Indigenisation and Economic Empowerment minister Kasukuwere told the Zimbabwe Independent government was currently working on means of ensuring that the state does not, for instance, pay for equity in platinum mines it has targeted for indigenisation such as Zimplats and Mimosa, despite initially promising that there would be an exchange of cash for shares. Implats is expecting an average of US$500 million for its 87% equity in Zimplats.
“We will not pay for the resources,” said Kasukuwere. “This will apply to all companies and is not just confined to platinum mines. We are converting mineral resources in the ground in exchange for equity in mines. Where we are going to have shareholding, we are not going to pay,” he said.
Kasukuwere’s remarks come shortly after government sealed a deal with Implats to buy a 51% stake in Zimplats recently. Well-placed government sources said this week government was already in the process of doing a due diligence exercise into Zimplats to determine the value of the mine.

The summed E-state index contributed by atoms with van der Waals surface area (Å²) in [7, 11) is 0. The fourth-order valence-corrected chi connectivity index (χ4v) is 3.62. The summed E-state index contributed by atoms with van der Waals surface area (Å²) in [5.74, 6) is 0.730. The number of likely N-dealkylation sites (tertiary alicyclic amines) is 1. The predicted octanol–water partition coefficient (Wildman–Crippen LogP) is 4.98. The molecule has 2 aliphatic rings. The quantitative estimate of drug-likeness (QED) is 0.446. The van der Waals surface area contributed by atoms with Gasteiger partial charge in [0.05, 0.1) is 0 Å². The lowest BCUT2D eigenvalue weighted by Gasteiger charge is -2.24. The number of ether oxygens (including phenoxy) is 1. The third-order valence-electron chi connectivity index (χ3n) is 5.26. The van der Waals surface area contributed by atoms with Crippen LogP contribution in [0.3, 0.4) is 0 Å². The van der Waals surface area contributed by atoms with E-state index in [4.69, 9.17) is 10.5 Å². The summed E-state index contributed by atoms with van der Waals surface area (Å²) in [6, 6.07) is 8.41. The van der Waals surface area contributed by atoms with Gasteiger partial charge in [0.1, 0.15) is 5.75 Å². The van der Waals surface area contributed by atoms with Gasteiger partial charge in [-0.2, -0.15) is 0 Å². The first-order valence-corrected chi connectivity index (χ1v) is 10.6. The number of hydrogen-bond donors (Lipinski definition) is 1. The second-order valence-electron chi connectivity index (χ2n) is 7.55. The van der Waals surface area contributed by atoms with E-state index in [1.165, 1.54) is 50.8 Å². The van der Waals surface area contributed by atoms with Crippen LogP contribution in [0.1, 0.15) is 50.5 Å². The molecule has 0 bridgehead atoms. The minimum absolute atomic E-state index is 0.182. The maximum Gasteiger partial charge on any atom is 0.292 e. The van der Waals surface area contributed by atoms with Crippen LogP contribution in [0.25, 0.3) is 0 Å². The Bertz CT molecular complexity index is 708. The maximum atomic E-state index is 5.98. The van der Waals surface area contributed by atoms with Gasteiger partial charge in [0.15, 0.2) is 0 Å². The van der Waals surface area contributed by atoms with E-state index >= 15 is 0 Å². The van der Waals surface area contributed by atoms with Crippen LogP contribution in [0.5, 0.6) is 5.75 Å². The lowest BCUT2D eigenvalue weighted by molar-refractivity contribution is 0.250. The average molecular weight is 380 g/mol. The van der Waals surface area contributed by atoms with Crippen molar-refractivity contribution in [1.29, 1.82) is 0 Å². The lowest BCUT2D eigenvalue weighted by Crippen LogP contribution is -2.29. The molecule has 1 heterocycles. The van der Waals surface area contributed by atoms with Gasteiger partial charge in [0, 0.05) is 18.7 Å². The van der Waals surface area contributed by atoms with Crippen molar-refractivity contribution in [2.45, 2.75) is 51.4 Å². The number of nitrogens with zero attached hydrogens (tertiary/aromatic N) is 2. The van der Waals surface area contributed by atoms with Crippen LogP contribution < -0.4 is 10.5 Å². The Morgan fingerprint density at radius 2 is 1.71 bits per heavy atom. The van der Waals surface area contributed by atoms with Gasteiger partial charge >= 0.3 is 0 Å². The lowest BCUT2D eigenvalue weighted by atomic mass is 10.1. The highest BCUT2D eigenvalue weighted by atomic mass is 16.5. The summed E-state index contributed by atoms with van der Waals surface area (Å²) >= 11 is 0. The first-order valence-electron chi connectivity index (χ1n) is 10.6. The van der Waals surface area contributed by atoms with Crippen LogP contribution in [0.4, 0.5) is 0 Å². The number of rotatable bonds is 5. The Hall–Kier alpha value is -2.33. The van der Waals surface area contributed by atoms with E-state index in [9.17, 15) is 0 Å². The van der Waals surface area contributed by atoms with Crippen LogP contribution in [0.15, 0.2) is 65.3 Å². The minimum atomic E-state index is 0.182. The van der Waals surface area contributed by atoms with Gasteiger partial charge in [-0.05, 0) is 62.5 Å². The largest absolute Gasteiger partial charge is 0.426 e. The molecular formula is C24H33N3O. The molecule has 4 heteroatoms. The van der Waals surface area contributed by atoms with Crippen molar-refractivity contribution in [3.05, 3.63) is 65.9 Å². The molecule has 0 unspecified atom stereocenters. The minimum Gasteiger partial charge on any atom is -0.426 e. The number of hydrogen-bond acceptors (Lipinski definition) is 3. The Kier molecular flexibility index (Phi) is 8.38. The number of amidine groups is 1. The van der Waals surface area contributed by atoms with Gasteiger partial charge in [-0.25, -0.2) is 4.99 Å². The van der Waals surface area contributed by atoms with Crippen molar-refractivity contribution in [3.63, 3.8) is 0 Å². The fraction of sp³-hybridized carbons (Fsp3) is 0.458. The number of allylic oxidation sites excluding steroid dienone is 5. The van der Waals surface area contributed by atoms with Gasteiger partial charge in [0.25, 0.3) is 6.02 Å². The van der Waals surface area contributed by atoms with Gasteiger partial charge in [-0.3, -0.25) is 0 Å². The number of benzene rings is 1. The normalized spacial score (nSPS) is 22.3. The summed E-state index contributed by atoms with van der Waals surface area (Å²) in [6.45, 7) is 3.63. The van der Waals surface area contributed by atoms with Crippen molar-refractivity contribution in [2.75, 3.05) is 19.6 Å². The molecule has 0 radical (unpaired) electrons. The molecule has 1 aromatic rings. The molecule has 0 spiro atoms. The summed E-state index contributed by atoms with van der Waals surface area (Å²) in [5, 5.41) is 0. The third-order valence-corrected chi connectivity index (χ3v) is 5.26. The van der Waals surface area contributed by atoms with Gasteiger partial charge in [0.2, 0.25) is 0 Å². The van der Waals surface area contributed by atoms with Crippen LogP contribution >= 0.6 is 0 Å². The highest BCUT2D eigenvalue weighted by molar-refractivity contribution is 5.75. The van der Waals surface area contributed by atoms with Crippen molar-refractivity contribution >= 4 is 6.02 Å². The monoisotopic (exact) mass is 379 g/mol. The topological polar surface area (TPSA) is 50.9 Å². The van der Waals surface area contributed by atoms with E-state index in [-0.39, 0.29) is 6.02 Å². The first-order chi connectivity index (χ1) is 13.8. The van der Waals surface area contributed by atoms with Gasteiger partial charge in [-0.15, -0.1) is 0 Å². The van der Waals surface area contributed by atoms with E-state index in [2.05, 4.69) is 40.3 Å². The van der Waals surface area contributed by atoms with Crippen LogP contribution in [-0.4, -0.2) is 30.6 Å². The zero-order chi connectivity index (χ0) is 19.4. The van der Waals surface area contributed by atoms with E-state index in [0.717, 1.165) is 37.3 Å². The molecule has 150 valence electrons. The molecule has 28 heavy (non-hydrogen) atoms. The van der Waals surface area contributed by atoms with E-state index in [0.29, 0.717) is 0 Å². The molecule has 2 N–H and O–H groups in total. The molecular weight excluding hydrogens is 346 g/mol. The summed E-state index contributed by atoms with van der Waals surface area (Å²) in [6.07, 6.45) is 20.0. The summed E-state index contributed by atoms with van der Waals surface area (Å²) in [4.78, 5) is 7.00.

This, the sources said, would help government when it quantifies the platinum resources in the ground at Zimplats. While government has virtually concluded its take-over of Zimplats, other platinum mines operating in Zimbabwe, Mimosa and Unki, are also under pressure to accept a Zimplats expropriation model whereby a 31% stake would be housed under or sold to the bankrupt National Indigenisation and Economic Empowerment Fund (NIEEF), 10%ceded to a community trust and another 10% to workers through an employee share option scheme.
Critics fear the government will run down the mines in much the same way its parastatal, the Zimbabwe Mining Development Corporation (ZMDC), presided over the demise of mines under its ambit such as Mhangura Copper Mines and Kamativi (tin) Mines. ZMDC was only resuscitated after the discovery of diamonds at Chiadzwa in Marange.